While each of the three athletes have achieved a great deal of individual athletic success, they recognize how their entire family has been instrumental in their accomplishments. Between their parents, grandparents, and siblings, everyone has played a role in their sport journeys.

“It’s definitely helped to have like our whole family involved, because when Mateya and Marquesis would try something, I got the opportunity try it. With track, I got to watch them as I grew up, and then once I turned nine, I was able to finally do it,” Kaia explained. “And then for my little siblings, they watched us do wrestling in high school, and then they both tried it too.”

Marquesis added, “Also our parents, it’s how much they’re willing to give up their free time. I didn’t realize when we were little, but how hectic of a schedule we gave them with driving us to sports. I’m happy they’ve always been willing to give up their time to give us the opportunities, but looking back, I can’t imagine how they did it.”

Haintz family

Katrina admitted that having five children participating in multiple high-performance sports was exhausting at times, but between herself, her husband, and her in-laws, they would “divide and conquer” to make sure that everyone made it where they needed to be. Whether it was helping Kaia to fund her trip to Nationals, funding Marquesis’ training camp in Mongolia, or allowing Mateya to get noticed by NCAA recruits, the Indigenous Youth Legacy Fund had a significant impact for the girls and their parents.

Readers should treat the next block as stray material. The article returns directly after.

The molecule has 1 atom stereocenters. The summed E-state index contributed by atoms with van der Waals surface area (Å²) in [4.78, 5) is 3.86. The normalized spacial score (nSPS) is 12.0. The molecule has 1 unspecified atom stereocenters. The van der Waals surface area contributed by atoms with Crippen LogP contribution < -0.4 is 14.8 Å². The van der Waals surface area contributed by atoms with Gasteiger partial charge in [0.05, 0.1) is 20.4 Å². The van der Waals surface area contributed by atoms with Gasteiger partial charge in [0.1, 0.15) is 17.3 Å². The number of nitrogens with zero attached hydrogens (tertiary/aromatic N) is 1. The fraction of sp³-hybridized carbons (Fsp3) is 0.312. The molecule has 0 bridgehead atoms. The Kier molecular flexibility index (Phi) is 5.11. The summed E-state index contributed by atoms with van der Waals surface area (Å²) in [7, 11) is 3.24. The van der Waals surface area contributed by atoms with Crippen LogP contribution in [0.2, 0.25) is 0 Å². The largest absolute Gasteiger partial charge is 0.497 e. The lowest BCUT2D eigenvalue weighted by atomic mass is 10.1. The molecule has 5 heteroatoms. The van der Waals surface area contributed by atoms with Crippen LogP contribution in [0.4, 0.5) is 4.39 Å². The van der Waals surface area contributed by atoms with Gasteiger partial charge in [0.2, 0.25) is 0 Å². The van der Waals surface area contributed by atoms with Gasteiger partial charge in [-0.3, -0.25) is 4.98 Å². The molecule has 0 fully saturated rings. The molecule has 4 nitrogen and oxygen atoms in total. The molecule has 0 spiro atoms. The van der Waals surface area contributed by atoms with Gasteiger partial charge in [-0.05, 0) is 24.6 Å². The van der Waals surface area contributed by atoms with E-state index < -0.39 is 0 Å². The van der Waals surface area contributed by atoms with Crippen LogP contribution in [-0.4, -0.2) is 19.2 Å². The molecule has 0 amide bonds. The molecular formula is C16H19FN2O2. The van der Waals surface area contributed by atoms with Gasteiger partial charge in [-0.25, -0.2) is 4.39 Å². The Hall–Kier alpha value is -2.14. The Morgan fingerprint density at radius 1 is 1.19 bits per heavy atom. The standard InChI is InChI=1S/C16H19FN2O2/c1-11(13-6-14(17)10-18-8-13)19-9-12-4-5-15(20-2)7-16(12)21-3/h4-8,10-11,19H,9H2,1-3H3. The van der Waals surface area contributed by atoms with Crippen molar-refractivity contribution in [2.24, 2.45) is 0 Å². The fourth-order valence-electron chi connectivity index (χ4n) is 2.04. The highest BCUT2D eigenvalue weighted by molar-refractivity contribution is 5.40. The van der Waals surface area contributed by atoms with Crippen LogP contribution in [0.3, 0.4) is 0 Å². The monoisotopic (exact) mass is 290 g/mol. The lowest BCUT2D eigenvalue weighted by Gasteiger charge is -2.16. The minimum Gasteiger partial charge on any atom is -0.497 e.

“I am so thankful to viaSport and the Indigenous Youth Legacy Grant, because you know, sport is expensive and travel is expensive,” Katrina explained. “I can’t even say enough to the benefit and the support that this gives to families; it could make me cry, it seriously has been that impactful.”